Like the Ferrari concepts they evoke emotions, both good and bad but ask the question "Are we doing things right, right now?" Aesthetics are important to the sport but for me they cannot compromise performance and this is where F1 should be focused and so not rather than but as part of the Strategy Group I feel the Technical Working Group (TWG) as used to shape the 2009 regulations should be used to study and implement regulatory changes that improve how the cars behave. By all means listen to the suggestions tabled by the Strategy Group but the TWG should be funded by the sport to actually investigate how to solve problems such as how to improve overtaking. I'm not only talking about ideas here I'm talking about a group of engineers that work like a team, with CFD, a wind tunnel, simulation software and even full scale production to prove what does work.
DRS is a purists nightmare as it's essentially a push to pass system that offers little in terms of a defence mechanism especially when we have the one move braking rule. For me DRS has become more about keeping the equilibrium, with the car that has the least wear on their tyres able to affect a pass on their counterpart without hindering their strategy too much. Remember the catalyst for DRS was Alonso getting stuck behind Petrov in Abu Dhabi in 2010....
The problem for the European circuits is they're being priced out of existence, as Ecclestone continues to search for countries that will pay the ever escalating fees. Meanwhile, as F1 has moved from free-to-air channels (like the BBC in the UK) to pay models (like Sky in the UK) the decline in numbers continues. The cost to watch every race live in the UK now stands at around £100 watching via the BBC and the NowTV PAYG method. I'm not put off by the use of that model but many are, especially when they were so used to watching races for free. You can't only blame the subscription based model for the decline in viewership though, with the sport doing little to entice a new following to the sport. FOM have at least started to engage their brain over the last 6 months focusing their efforts on the likes of Twitter and YouTube, but they are well behind the curve in that respect. I understand that Ecclestone has deals with the broadcasters in each region when it comes to live streaming, but considering they make the content I can't see why they have so little ambition to sell their own exclusive package too. They have far more content at their disposal than the broadcasters seem able to use, I can't understand why there isn't a full blown "hub" available, where viewers can choose which streams, commentary and data is available to them. I'd certainly pay for the right content to maximise and immerse myself further in the experience of a race weekend.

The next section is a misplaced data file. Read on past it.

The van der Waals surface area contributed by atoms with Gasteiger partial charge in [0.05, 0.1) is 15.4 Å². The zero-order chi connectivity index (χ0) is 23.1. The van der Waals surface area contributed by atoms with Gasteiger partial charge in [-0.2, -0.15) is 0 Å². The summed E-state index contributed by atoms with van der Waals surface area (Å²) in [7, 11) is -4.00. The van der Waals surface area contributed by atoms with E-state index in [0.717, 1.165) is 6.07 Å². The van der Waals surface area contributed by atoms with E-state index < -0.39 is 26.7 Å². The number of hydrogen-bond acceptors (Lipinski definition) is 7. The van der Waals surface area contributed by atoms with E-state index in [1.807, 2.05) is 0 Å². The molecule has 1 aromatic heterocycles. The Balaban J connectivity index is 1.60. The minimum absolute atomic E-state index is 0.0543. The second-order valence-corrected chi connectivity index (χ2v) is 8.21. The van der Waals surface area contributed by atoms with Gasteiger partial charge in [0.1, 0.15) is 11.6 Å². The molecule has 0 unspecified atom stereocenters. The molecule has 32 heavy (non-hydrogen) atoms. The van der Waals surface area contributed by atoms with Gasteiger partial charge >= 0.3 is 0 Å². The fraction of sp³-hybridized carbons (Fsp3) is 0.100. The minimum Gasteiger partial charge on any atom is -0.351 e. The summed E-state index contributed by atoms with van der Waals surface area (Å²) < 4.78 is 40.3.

The race weekend may well be one the largest problems of engaging new fans too, in an age where your whole day can hinge on the deployment of 140 characters, time is of the essence (in fact if you've read this far I'm impressed). People want things condensed and so perhaps the Strategy Group should consider how to frame both qualifying and the race into one day, shortening the weekend. The other thing is race length, I understand that 305km is the magic figure from which the number of race laps is extrapolated but for some this is too many. Rather than mess with the fuel weight limit I previously discussed, how about if the race were 15 laps shorter? That would give the scope to race from lights out to chequered flag and go some way to enticing a newer, younger audience.
So what's wrong with Formula One I ask again, plenty is the answer, we have formulated here, quite quickly without really scratching the surface.....